What Happens to Your Brain When You Sleep in a New Environment

April 24th 2016

Kyle Jaeger

It turns out that there's actually a scientific reason behind why people don't sleep soundly in an unfamiliar place.

According to a recent study published in the journal Current Biology, only half your brain enters deep sleep when you try to go to bed in a strange, new location.

At least during the first night that you sleep in a new environment, the left hemisphere of the brain stays alert while the right hemisphere rests. The biological trait is thought to be a leftover evolutionary advantage that allowed early humans to respond to nighttime threats, NPR reports.

Here's how the study was conducted.

Researchers at Brown University studied the brain wave patterns of 35 students, finding that their slow-wave activity — which occurs when the brain has entered deep sleep — was significantly higher in the right hemisphere during the first night of the study. But after the first night, that difference tapered out, leading researchers to conclude that the brain adjusted after it became familiar with the sleep setting.

"When we're sleeping in a new environment and we don't know how many predators are around, it would make sense to keep half the brain more alert and more responsive to bumps in the night," Niels Rattenborg, who's led studies on avian sleeping patterns at the Max Planck Institute for Ornithology in Germany, told NPR.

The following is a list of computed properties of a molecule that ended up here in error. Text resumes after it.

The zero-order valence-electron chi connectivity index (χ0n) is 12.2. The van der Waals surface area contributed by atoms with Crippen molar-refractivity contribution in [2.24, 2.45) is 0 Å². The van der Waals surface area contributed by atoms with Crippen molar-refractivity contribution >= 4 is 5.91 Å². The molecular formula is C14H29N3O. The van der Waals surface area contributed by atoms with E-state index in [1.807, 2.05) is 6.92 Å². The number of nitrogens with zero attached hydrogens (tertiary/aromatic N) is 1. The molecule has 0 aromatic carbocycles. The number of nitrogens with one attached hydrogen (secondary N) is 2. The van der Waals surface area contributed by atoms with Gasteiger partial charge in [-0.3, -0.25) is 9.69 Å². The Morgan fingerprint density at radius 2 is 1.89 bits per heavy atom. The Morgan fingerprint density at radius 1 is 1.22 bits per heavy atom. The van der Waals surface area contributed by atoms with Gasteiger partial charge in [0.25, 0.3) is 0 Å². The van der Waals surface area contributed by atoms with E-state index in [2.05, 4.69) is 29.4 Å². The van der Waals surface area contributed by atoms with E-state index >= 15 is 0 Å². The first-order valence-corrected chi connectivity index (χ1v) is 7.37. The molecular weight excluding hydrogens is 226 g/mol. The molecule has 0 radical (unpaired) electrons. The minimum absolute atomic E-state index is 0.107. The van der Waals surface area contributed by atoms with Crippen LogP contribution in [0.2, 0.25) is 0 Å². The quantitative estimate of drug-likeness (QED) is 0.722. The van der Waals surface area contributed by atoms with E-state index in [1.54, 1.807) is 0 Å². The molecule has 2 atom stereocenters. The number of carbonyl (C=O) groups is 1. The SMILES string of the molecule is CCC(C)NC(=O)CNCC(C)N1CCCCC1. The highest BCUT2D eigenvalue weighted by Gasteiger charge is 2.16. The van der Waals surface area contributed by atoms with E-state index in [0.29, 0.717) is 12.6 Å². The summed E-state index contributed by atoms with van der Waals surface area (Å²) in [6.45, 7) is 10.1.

To support their conclusion, the researchers played a standard tone on repeat, followed by a single "deviant" tone of a different pitch, while the students slept. In a person who was awake or sleeping lightly, the brain would respond to this aberrant tone. The brains of the sleeping students did the same, but the left hemisphere showed increased activity.

"Then the researchers played a sound loud enough to wake someone who was sleeping lightly," NPR reports. "And they found that students woke up faster when the sound was played into the right ear, which is connected to the left side of the brain."

The evolutionary advantage this brain traits provides is probably less useful to modern humans — making us experience less restful sleep when we spend the night at a hotel or friend's house, for example — but in the animal kingdom, this trait still helps marine mammals such as dolphins, whales, and seals respond to threats, Scientific American reports.

[h/t NPR]

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